10/20/15 NOVEL ENDINGS I don’t think this can be a spoiler because I can’t remember the name of the book or the author. It’s set in small-town Minnesota in the fall, and the protagonist teaches school. I liked it and sent it home with a friend who came for the weekend. He taught high school in New York City. The teaching year had just begun, and he was in his usual back-to-school funk. I thought he’d enjoy reading about a fellow high school teacher in a book set at the beginning of the academic year. “Thanks a lot,” he said sarcastically in our next phone conversation.
I hadn’t considered the fact that the teacher was shot dead in the end of the book. Was his killer a student? Maybe a former student? I don’t remember. My teacher friend found it demoralizing.
I smile remembering his reaction. I suppose there was something psychologically slapstick in my recommendation.
It’s difficult to write about how books end without spoiling them for readers. One of the best book endings I know is that of Tom Perrotta’s novel The Wishbones. But not a word more about it from me; you have to read it for yourself to appreciate it.
As I’ve said before here on LLNB, every Anne Tyler book—each one a character study—has, for me, a perfect ending in the sense that I don’t know what’s coming until I read the last page. Many character studies—my favorite kind of fiction—in a sense simply dribble off at the end, which is fine, too. A character study doesn’t need to do more than take the character through an experience, mild or dramatic, and leave him on the other side. Try, for example, Jim Grimsley’s novella Boulevard, about life in 1970s New Orleans when you’re too young; Arthur Phillips’ novel Prague, about enterprising 20s ex-pats in post-Communism Budapest; or Paul Murray’s humorous An Evening of Long Goodbyes (“How’s a person supposed to live in a country where it rains all the time?”). Every now and then I think an author goes too far, tries to wrap up things too neatly. This is more apt to happen with plot-driven fiction. Ann Patchett’s beautiful, enthralling Bel Canto, where the characters are held hostage in a Latin American vice-presidential residence, didn’t need as much ending as she provided. But that’s just one man’s opinion, of course.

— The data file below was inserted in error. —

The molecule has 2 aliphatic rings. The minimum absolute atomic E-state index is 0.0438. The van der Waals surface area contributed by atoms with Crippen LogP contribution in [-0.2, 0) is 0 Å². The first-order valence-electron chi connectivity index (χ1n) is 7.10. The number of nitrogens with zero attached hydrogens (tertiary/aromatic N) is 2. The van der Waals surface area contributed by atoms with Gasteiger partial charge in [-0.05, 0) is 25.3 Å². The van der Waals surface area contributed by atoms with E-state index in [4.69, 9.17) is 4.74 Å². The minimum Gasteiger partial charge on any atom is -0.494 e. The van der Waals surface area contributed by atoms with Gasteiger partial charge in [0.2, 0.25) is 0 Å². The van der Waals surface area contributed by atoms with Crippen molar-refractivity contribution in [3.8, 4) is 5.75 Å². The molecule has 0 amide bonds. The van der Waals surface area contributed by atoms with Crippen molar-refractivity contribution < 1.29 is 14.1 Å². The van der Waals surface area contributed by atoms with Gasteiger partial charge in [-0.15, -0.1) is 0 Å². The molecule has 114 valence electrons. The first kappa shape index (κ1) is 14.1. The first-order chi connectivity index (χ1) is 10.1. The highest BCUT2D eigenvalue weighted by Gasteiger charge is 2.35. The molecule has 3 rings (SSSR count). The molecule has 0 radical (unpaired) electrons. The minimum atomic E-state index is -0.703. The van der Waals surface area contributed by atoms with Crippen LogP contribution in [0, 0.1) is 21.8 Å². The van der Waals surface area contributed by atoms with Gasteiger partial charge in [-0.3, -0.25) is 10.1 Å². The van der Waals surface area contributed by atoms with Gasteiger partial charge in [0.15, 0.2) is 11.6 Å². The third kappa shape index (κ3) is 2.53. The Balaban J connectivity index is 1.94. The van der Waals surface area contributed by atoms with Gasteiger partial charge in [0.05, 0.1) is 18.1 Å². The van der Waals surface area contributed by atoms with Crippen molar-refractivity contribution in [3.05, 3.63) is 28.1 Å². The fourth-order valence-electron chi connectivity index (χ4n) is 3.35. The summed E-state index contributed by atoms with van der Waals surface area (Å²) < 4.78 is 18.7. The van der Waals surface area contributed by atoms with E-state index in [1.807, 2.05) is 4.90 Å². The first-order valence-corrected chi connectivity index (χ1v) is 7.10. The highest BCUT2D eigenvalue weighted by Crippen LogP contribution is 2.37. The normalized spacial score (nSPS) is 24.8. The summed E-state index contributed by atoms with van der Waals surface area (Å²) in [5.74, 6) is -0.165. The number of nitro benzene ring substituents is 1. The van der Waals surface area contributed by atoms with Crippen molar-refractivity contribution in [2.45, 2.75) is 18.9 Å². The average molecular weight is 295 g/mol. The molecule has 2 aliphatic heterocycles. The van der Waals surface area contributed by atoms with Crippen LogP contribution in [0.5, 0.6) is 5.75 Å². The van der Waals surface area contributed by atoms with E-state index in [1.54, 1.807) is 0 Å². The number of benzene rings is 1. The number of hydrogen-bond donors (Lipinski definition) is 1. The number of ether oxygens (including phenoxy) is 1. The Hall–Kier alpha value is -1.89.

Most mysteries have forgettable, somewhat disappointing endings. Who really cares who did it? If I’m enjoying the mystery, it’s a letdown to have it solved. There are exceptions: the sleight of hand employed by Scott Turrow in Presumed Innocent left me agape. How could I not have known? I asked myself. Patricia Highsmith’s The Talented Mr. Ripley also ends memorably. If you like cruises, read James M. Cain’s Double Indemnity for a wrap-up to savor while you’re at sea.
Then there are mysteries that begin like Ernesto Sabato’s novella The Tunnel: “It should be sufficient to say that I am Juan Pablo Castel, the painter who killed Maria Iribarne.” If you can’t see where this one’s going, you need to turn in both your amateur sleuth badge and your amateur psychologist certificate. The Tunnel, like Gabriel Garcia Marquiz’ novella Chronicle of a Death Foretold, is a why-it-happened, not a who-dunnit. A good why-it-happened can keep you on the edge of your seat waiting for the it of the book.
Which brings me back to the teacher being shot to death in the end. Over the years I lost touch with my teacher friend. Or maybe he lost touch with me because he didn’t like the books I recommended.